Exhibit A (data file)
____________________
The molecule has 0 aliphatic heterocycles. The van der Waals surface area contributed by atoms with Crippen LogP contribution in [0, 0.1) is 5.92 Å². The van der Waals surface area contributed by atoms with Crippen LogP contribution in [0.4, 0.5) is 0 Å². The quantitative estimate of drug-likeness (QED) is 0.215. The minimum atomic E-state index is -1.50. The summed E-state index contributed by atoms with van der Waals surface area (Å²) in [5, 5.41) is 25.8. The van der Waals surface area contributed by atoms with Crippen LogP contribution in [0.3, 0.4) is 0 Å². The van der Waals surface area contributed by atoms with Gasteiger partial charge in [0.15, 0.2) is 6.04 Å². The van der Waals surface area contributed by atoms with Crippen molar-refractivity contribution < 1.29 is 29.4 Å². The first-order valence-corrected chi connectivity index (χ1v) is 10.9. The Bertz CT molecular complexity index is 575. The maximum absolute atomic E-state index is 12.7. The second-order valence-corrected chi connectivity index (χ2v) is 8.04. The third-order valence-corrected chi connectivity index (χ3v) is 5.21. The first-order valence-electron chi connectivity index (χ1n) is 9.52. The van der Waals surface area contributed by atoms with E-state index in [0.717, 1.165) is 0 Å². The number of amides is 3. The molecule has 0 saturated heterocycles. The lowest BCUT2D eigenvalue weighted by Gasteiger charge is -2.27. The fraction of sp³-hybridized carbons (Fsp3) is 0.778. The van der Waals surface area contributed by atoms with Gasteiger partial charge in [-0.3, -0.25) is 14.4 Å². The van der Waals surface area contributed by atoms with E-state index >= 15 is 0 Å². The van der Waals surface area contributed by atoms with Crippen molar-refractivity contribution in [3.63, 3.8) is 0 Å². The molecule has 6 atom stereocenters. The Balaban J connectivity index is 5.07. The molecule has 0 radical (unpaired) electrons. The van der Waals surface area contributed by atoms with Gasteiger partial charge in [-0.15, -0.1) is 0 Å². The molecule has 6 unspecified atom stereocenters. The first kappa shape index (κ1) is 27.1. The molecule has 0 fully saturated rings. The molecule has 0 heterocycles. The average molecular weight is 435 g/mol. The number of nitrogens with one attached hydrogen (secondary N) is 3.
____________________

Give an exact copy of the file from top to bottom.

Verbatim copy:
The molecule has 0 aliphatic heterocycles. The van der Waals surface area contributed by atoms with Crippen LogP contribution in [0, 0.1) is 5.92 Å². The van der Waals surface area contributed by atoms with Crippen LogP contribution in [0.4, 0.5) is 0 Å². The quantitative estimate of drug-likeness (QED) is 0.215. The minimum atomic E-state index is -1.50. The summed E-state index contributed by atoms with van der Waals surface area (Å²) in [5, 5.41) is 25.8. The van der Waals surface area contributed by atoms with Crippen LogP contribution in [0.3, 0.4) is 0 Å². The van der Waals surface area contributed by atoms with Gasteiger partial charge in [0.15, 0.2) is 6.04 Å². The van der Waals surface area contributed by atoms with Crippen molar-refractivity contribution < 1.29 is 29.4 Å². The first-order valence-corrected chi connectivity index (χ1v) is 10.9. The Bertz CT molecular complexity index is 575. The maximum absolute atomic E-state index is 12.7. The second-order valence-corrected chi connectivity index (χ2v) is 8.04. The third-order valence-corrected chi connectivity index (χ3v) is 5.21. The first-order valence-electron chi connectivity index (χ1n) is 9.52. The van der Waals surface area contributed by atoms with E-state index in [0.717, 1.165) is 0 Å². The number of amides is 3. The molecule has 0 saturated heterocycles. The lowest BCUT2D eigenvalue weighted by Gasteiger charge is -2.27. The fraction of sp³-hybridized carbons (Fsp3) is 0.778. The van der Waals surface area contributed by atoms with Gasteiger partial charge in [-0.3, -0.25) is 14.4 Å². The van der Waals surface area contributed by atoms with E-state index >= 15 is 0 Å². The van der Waals surface area contributed by atoms with Crippen molar-refractivity contribution in [3.63, 3.8) is 0 Å². The molecule has 6 atom stereocenters. The Balaban J connectivity index is 5.07. The molecule has 0 radical (unpaired) electrons. The van der Waals surface area contributed by atoms with Gasteiger partial charge in [-0.15, -0.1) is 0 Å². The molecule has 6 unspecified atom stereocenters. The first kappa shape index (κ1) is 27.1. The molecule has 0 fully saturated rings. The molecule has 0 heterocycles. The average molecular weight is 435 g/mol. The number of nitrogens with one attached hydrogen (secondary N) is 3.